Apartment Syndications And How To Tap Into Huge Passive Income Profits
If you’d love to own an apartment building or an apartment complex and want to learn the secrets of how to do it accurately and effectively, then this article may be the most important one you ever read.
My goal is to make this post the most Comprehensive Post On Apartment Syndications so I better deliver you some quality content based on my experience syndicating apartment deals.
I have bought and sold almost 3,000 apartment units and have raised millions from investors via syndications.
And if you’ve been following me here on BP and have ever visited my website and read any of my blog posts, then you know that I’m a very strong advocate of apartment investing. Real estate investing in general, in my view, is the best of all possible investment vehicles.
While it’s true that there are other investments that can give you higher rates of return – more cash flow or more long-term equity buildup… they’re also far more risky and in just about every case, you have little or even no control.
You could buy a stock that quadruples in value overnight. You could invest in a business or open one up yourself that makes it big and sends big profits. You could open a diamond mine and hit a big deposit.
Or… you could lose everything.
With real estate, there is a great balance between good returns, reduced risk and even incredible tax advantages. Sometimes buying a piece of an apartment deal is worth the tax breaks alone, frankly.
This is particularly true for multi-family properties of 5 units or above. Once you get past the duplex, triplex and four-plex realm, which is really nothing more than like buying a house, you get into an entirely different set of rules and a whole new game.
Now since this article is about syndicates, I won’t belabor this point about apartments. Just understand that with apartments, income determines value – they’re worth what the money they currently make says they’re worth.
That’s a great place to begin, because when you need to raise a few hundred thousand dollars or millions to get that 300 unit apartment complex… you’re probably going to need some help. You’re going to need capital partners to help you put the deal together, and the first thing they want to know is how much do I put in, how much and how often do I get paid, and when do I get my money back!
So with that in mind, I’d like to address some of the most common questions I’ve found that people have about real estate investing syndicates. We’ll start with the syndicates themselves…
DISCLAIMER: All information provided is for educational purposes only. I am not an attorney. All parties are encouraged to consult with their attorney, accountants and other advisors and perform own due diligence.
FORMING THE SYNDICATE:
What is a real estate investing syndicate?
At its core, a syndicate is basically a partnership. A group of people that get together and pool their resources in order to buy a property that they otherwise couldn’t afford on their own.
A syndicate can take many forms, such as being created under an LLC or a limited partnership. Often this is determined by the property and who’s involved.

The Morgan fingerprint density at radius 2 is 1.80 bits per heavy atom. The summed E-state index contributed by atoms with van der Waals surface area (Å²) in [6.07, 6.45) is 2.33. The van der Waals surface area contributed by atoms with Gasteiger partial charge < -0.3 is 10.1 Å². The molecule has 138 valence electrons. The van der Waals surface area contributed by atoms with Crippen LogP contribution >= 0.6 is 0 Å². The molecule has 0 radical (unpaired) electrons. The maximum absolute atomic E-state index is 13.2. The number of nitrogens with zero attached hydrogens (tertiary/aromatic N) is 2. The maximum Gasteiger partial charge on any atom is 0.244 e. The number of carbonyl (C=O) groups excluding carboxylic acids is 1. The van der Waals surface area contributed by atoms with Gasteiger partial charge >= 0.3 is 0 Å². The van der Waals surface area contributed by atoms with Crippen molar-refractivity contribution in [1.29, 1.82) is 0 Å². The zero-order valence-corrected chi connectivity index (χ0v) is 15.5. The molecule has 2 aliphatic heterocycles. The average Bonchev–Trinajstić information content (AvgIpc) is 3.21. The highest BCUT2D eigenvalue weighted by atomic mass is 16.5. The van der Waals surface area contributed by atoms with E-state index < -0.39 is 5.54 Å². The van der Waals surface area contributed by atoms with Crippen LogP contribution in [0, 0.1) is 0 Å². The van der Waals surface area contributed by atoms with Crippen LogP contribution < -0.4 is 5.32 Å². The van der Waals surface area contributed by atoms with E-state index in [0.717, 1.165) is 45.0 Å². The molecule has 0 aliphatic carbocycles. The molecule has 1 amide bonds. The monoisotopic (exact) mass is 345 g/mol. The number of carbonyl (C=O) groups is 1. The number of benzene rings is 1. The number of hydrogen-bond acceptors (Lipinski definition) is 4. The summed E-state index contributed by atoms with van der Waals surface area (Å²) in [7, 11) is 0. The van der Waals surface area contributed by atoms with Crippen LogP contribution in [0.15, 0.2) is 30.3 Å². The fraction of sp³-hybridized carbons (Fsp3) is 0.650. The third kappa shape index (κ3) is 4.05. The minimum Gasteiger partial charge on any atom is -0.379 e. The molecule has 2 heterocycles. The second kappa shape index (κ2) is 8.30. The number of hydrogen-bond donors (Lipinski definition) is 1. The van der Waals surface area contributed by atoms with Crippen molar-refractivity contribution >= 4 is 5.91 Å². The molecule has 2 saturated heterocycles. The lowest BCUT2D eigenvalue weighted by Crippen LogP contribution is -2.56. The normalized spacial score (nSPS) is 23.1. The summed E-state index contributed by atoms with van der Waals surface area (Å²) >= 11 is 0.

A good example would be something like this: A 300 unit apartment complex is selling for $10 million. The bank requires 20% cash as a down payment, or $2 million. You and 9 other individuals each have $200,000 and want to pool your money. You form a syndicate to do this and each take a partial ownership equal to your contributions.
Of course, it can get more complex. As the general partner or manager of the deal, you may take a 19% ownership and give your investors a 9% ownership in the syndicate. You’re doing the work, finding the deal, etc. But those are details that can be worked out later. The point is that a syndicate is one of the best ways to buy big and profitable properties.
What are the basic Securities and Exchange Commission (SEC) rules on syndicates?
As you might expect, there are rules and regulations that govern how you can put together a real estate syndicate. If it’s as simple as you, your wife, your brother and his wife putting in a bunch of money and buying a property, then you might simply form a joint venture (JV) with active roles and define who does what and go for it.
However, beyond this type of relationship, putting together a syndicate is very similar to what happens when you form a business and let people buy into it in exchange for shares. For this reason, the SEC provides several exemptions that allow you to raise money from others. The two common exemptions are a 506(b) and 506(c) private offering.
These exemptions are similar, however, there is one big difference between a 506(b) and 506(c) offering.
In a 506(b) offering, you can’t advertise publicly. You may have seen posts on BP such as:
“I have a deal that pays XYZ% - contact me if you are interested”
Be very careful with posts like this as the SEC would deem this as advertising or general solicitation.
Investors of 506(b) offerings MUST be those with whom you have a pre-existing relationship. Because of this, the rules of qualification are a bit looser. You can have unlimited accredited investors and only have up to 35 non-accredited investors who meet the sophistication requirement.
We’ll cover this later.
In a 506(c), you can publicly advertise the offering by posting on social media, billboards, radio, tv, etc.
This mean, though, that you can only have accredited investors involved and you have to go through some rigorous diligence to verify their status. In the 506(b) type, all you have to do is have the investor fill out a questionnaire in the subscription booklet.
How much does it cost to put a syndicate together?
Now I want to quickly address this one. When talking costs, I’m simply referring to the investor documents. Your securities attorney will prepare the private placement memorandum (PPM), operating and subscription agreement. These are created for you by an attorney and the cost can run anywhere from $10k to $20K. The cost depends on the complexity of your deal.
Who should be on your syndication team?